1911 Encyclopædia Britannica/Sheraton, Thomas
SHERATON, THOMAS (c. 1751–1806), next to Chippendale the most famous English furniture-designer and cabinet-maker, was born in humble circumstances at Stockton-on-Tees. His education was rudimentary, but he picked up drawing and geometry. He appears to have been apprenticed to a cabinetmaker, but he was ever a strange blend of mechanic, inventor, artist, mystic and religious controversialist. Indeed, it is as a writer on theological subjects that we first hear of him. Although his parents were church people he was a Baptist, and in 1782 he published at Stockton A Scriptural Illustration of the Doctrine of Regeneration, to which was added A Letter on the Subject of Baptism, describing himself on the title page as a “ mechanic, one who never had the advantage of a collegiate or academical education.” Of his career as a maker and designer of furniture nothing is known until he is first heard of in London in 1790, when he was nearly forty. The date of his migration is uncertain, but it probably took place while he was still a young man. In London he did work which, although it has made him illustrious to posterity, never raised him above an almost sordid poverty. Biographical particulars are exceedingly scanty, and we do not know to what extent, if at all, he worked with his own hands, or whether he confined himself to evolving new designs, or modifying and adapting, and occasionally partly copying, those of others. Such evidence as there is points to artistic, rather than mechanical work, after he began to write, and we know that some part of his scanty income was derived from giving drawing lessons. Even the remarkable series of volumes of designs for furniture which he published during the last sixteen years of his life, and upon which his fame depends, were not a commercial success. He was a great artistic genius who lived in chronic poverty. The only trustworthy information we possess regarding his circumstances is found in the Memoirs of Adam Black, who when he first arrived in London lodged a week in his house, only two years before Sheraton's death. “ Sheraton,” he says, “ lived in a poor street in London, his house half shop, half dwelling-house, and himself looked like a worn-out Methodist minister, with threadbare black coat. I took tea with them one afternoon. There was a cup and saucer for the host, and another for his wife, and a little porringer for their daughter. The wife's cup and saucer were given to me, and she had to put up with another little porringer. My host seemed a good man, with some talent. He had been a cabinetmaker, and was now author, publisher, and teacher of drawing, and, I believe, occasional preacher.” Black shrewdly put his finger upon the causes of Sheraton's failure. “ This many-sided worn-out encyclopaedist and preacher is an interesting character. . . . He is a man of talent and, I believe, of genuine piety. He understands the cabinet business—I believe was bred to it. He is a scholar, writes well, and, in my opinion, draws masterly—is an author, bookseller; stationer and teacher. . . I believe his abilities and resources are his ruin in this respect—by attempting to do everything he does nothing.” There is, however, little indication that Sheraton chafed under the tyranny of “ those twin jailors of the daring heart, low birth and iron fortune. ” “ I can assure the reader,” he writes in one of his books, “ though I am thus employed in racking my invention to design fine and pleasing cabinet-work, I can be well content to sit upon a wooden-bottom chair, provided I can but have common food and raiment wherewith to pass through life in peace.”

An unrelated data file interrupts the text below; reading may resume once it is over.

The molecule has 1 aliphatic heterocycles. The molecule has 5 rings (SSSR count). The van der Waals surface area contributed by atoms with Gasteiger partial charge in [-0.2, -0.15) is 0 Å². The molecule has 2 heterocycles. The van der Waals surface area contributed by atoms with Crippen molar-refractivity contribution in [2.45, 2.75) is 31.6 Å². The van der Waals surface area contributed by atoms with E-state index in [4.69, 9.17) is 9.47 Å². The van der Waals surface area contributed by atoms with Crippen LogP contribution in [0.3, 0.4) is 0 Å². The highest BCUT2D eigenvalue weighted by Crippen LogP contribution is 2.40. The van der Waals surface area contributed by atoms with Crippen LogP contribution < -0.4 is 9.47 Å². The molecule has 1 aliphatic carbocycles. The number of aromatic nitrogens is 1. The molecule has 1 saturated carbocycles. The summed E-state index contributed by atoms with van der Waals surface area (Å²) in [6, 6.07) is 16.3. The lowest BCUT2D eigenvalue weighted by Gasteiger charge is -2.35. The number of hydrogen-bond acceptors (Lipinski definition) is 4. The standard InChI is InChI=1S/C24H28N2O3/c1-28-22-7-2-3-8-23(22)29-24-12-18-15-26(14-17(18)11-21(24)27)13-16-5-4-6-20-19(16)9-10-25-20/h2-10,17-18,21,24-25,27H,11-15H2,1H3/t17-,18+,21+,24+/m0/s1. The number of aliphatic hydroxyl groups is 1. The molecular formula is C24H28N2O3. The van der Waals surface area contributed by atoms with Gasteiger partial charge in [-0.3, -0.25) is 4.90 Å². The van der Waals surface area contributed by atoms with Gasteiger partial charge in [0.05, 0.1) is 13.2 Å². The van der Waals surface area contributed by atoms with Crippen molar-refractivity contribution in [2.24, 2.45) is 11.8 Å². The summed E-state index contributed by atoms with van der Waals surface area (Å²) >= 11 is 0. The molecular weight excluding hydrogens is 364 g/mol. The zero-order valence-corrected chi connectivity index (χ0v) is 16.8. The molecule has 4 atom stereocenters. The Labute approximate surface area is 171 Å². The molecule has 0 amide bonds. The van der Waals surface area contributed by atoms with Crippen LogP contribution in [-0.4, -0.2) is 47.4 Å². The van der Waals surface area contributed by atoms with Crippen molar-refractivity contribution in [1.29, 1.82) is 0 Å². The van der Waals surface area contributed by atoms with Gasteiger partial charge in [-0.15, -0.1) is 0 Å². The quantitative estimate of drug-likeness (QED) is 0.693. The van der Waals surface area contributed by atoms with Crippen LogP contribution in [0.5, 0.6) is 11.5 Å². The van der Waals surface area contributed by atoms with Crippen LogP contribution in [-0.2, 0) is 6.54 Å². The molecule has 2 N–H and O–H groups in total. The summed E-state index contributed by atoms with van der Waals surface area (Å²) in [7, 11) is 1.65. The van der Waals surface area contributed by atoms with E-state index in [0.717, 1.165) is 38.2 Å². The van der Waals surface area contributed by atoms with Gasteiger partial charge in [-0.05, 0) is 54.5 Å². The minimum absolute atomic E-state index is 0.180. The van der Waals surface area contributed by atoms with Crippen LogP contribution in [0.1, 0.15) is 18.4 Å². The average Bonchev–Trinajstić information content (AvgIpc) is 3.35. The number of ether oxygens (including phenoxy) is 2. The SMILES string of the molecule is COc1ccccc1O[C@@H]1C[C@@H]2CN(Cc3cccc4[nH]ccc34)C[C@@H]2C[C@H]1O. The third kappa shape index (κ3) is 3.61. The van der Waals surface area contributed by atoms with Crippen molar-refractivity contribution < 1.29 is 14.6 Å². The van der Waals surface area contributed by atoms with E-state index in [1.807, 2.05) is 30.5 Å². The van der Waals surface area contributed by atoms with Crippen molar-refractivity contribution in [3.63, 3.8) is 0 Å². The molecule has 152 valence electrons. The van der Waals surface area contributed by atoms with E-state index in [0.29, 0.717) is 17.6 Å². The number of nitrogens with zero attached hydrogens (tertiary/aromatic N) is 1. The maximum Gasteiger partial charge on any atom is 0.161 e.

His first book on furniture was published in 1791 with the title of The Cabinet-Maker and Upholsterer's Drawing Book. It was issued in parts by T. Bensley, of Bolt Court, Fleet Street; there was a second edition in 1793 and a third in 1802, each with improvements. In the first edition it was stated that copies could be obtained from the author at 41 Davies Street, Grosvenor Square; in the second, that he was living at 106 Wardour Street; the last address we have is 8 Broad Street, Golden Square. There was also an “ Accompaniment ” and an “ Appendix.” In this book, which contained 111 copper-plate engravings, Sheraton gives abundant evidence of the arrogance and conceit which marred all his publications. He dismisses Chippendale's designs in a patronizing way as “ now wholly antiquated and laid aside, though possessed of great merit according to the times in which they were executed.” His lack of practical common sense is suggested by the fact that more than half the book is taken up with a treatise on perspective, needless then and unreadable now. He falls foul of every volume on furniture which had been published before his time, and is abundantly satisfied of the merit of his own work. The designs in the book are exceedingly varied and unequal, ranging from pieces of perfect proportion and the most pleasing simplicity to efforts ruined by too abundant ornament. Some of the chair-backs are delightful in their grace and delicacy, but in them, as in other of his drawings, it is easy to trace the influence of Hepplewhite and Adam—it has even been suggested that he collaborated with the Adams. Sheraton, indeed, like his predecessors, made extensive use not so much perhaps of the works of other men as of the artistic ideas underlying them which were more or less common to the taste of the time. He was sometimes original, sometimes adaptive—what Alexandre Dumas père called a “ conqueror ”—sometimes a copyist. His “ conquest ” of Hepplewhite was especially unmerciful, for he abused as well as pillaged him. But his slender forms and sweeping curves were his own inspiration, and his extensive use of satinwood differentiated his furniture from most of that which had preceded it.